Consumer Product Safety Commission (CPSC)

On Tuesday evening, the United States Senate confirmed Richard Trumka Jr. to a seven-year term on the Consumer Product Safety Commission (CPSC) by voice vote. Mr. Trumka Jr. will replace long-time Commissioner Bob Adler whose term expired last month. Importantly, with Mr. Trumka Jr.’s confirmation, the Commission will remain comprised of two Democratic (Hoehn-Saric and Trumka Jr.) and two Republican (Baiocco and Feldman) Commissioners. The Democrats will not have a majority on the Commission until current Biden nominee (and CPSC Executive Director) Mary Boyle is confirmed by the Senate—and the status of that nomination remains unclear.
Continue Reading Senate Confirms Trumka Jr. for Consumer Product Safety Commission; Adler to Retire After Twelve Year Run as Commissioner and Lifetime of Service to Agency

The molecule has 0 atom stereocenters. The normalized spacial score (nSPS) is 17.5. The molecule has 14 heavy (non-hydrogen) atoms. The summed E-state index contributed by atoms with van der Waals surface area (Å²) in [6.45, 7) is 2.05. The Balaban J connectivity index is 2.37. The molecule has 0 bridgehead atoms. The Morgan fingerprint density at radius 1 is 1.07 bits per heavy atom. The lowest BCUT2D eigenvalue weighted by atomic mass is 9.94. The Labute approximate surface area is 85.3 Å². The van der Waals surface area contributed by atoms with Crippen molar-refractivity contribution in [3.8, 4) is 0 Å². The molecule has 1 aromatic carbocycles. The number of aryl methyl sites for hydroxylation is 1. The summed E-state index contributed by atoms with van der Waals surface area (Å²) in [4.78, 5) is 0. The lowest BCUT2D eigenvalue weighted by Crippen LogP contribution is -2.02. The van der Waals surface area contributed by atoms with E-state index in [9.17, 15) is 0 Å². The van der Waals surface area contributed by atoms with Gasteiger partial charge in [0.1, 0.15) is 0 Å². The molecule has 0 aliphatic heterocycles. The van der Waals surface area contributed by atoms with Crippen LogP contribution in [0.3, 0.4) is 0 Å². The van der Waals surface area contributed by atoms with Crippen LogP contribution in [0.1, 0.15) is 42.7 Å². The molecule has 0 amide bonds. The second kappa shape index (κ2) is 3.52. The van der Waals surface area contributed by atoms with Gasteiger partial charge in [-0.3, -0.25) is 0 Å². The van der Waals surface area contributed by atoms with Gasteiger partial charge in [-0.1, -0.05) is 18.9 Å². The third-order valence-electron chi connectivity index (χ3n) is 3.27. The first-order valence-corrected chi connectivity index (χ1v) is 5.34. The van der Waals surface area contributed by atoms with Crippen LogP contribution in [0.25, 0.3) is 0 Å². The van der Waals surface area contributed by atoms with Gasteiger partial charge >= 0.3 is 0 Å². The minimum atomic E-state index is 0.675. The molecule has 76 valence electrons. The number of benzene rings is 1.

In one of the most significant developments in product safety law over the past decade, Gree Electric Appliances Inc. of Zhuhai, Hong Kong Gree Electric Appliances Sales Co. Ltd., and Gree USA Inc. (the “Gree Companies”), an appliance manufacturer and two of its subsidiaries, have pled guilty to willfully failing to report to the Consumer Product Safety Commission (CPSC) under Section 15(b) of the Consumer Product Safety Act (CPSA). According to the U.S. Department of Justice (DOJ) and the CPSC, the Gree Companies knew their dehumidifiers were defective, failed to meet applicable safety standards, and could catch fire, but failed to timely report that information to the CPSC. Section 19 of the CPSA makes it unlawful to fail to furnish information required by Section 15(b), and such failures are subject to both civil and criminal penalties. While CPSC civil penalties have become fairly routine—the Gree Companies also paid a then-record $15.45 million civil penalty in 2016—this is the first corporate criminal enforcement action brought under the CPSA, according to the DOJ.